By now Zero Hedge readers know that there is no better contrarian signal in the world than Goldman's Tom Stolper: in fact it is well known his "predictions" are a gift from god (no pun intended ) because without fail the opposite of what he predicts happens - see here. 100% of the time. Which is why, following up on our previous post identifying the record short interest in the EUR and the possibility for CME shennanigans any second now, it was only logical that Stolper would come out, warning of further downside to the EURUSD (despite having a 1.45 target). To wit: "With considerable downside risk in the short term, within our regular 3-month forecasting horizon, the key questions are about the speed and magnitude of the initial sell-off. If we had to publish forecasts on a 1- and 2-month horizon, we could see EUR/$ reach 1.20. In other words, we expect the EUR/$ sell-off to continue for now as risk premia have to rise initially." In yet other words, if there is a clearer signal to go tactically long the EURUSD we do not know what it may be. We would set the initial target at 1.30 on the pair.

Guest Post: By the Pricking of Equity's Thumbs, Something Wicked This Way Comes

Commodities such as copper have led the market for years; recently they've rolled over while the stock market surges higher. Once again, either historic correlations have been decisively severed or there is a gargantuan divergence that's about to be resolved. Sentiment readings are firmly in extreme bullish territory, but hey, maybe the market will reward the majority with a rally that feeds on rising complacency. And maybe the truism "volume is the weapon of the bull" is also voided, as low volume rallies may well lead to lower-volume rallies. The market has been acting as if all these signs are bullish. Maybe, maybe not. Meanwhile, the witches are cackling quietly over their bubbling brew, and it certainly sounds like some evil is being conjured up.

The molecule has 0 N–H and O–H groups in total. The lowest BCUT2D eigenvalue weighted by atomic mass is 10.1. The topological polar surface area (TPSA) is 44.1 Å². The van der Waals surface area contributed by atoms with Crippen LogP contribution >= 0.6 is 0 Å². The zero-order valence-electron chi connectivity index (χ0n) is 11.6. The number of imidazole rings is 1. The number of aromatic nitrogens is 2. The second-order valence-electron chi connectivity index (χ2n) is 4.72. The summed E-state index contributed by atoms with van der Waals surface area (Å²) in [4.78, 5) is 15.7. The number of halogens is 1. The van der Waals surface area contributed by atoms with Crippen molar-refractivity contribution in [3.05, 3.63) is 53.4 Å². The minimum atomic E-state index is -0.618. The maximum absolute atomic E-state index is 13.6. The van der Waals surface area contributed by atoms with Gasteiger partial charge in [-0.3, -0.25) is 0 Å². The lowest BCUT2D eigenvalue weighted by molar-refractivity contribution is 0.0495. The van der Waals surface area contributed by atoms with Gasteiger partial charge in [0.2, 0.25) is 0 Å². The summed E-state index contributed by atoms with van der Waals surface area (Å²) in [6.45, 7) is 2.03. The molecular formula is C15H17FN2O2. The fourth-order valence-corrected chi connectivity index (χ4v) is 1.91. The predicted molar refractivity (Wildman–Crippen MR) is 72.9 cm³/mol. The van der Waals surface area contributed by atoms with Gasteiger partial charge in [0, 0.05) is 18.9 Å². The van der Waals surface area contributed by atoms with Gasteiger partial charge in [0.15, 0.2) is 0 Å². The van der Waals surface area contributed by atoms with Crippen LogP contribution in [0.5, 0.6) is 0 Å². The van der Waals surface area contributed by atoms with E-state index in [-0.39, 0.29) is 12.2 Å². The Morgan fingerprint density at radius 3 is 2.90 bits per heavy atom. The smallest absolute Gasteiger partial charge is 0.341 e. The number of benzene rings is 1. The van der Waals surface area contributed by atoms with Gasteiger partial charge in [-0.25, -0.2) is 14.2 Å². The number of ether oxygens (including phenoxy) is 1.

Presenting Six Views Of The EUR

As EURUSD leaks very gently lower into the new year (but stocks popped excitedly across quiet European markets that lacked a bond market supervisor to keep them honest), we thought it might be interesting to look at the relative strength of the Euro against six different measures. From FX option risk-reversals to ECB's European Bank Lending statistics, QE and sovereign risk relationships to Fed/ECB balance sheet dynamics, and finally from futures commitment of traders data to EUR-USD swap spread frameworks, the results are unsurprisingly mixed with a bias towards EUR weakness. Between the European auctions (and redemptions) of the next two weeks, and the FOMC meeting on the 24-25th January, we face quite a rude awakening from the low volume holiday week malaise.

No New Shorts In Early November As NYSE Short Interest Drops To 3 Month Low

Following the market drop in early November, it was widely expected by most, us included, that stock shorts would pile in once again, only to be burned by moves like today's, which is more of an attempt to flush out even more shorts by hitting limit pain thresholds, than buying on any actual fundamental improvements. Curiously, as the just released NYSE data, the short interest at November 15, not only did not increase in the previous two week period, it dropped to a 3 month low of 14.1 billion shares, just down from October 31. Which means that there were no new weak hands, and that all the algos who are pushing the market higher on hopes that short covering will take it even higher once a limit waterfall begins are likely to be disappointed. And with fundamentals completely irrelevant, this data update also likely means that shorts will take this opportunity to reshort the market.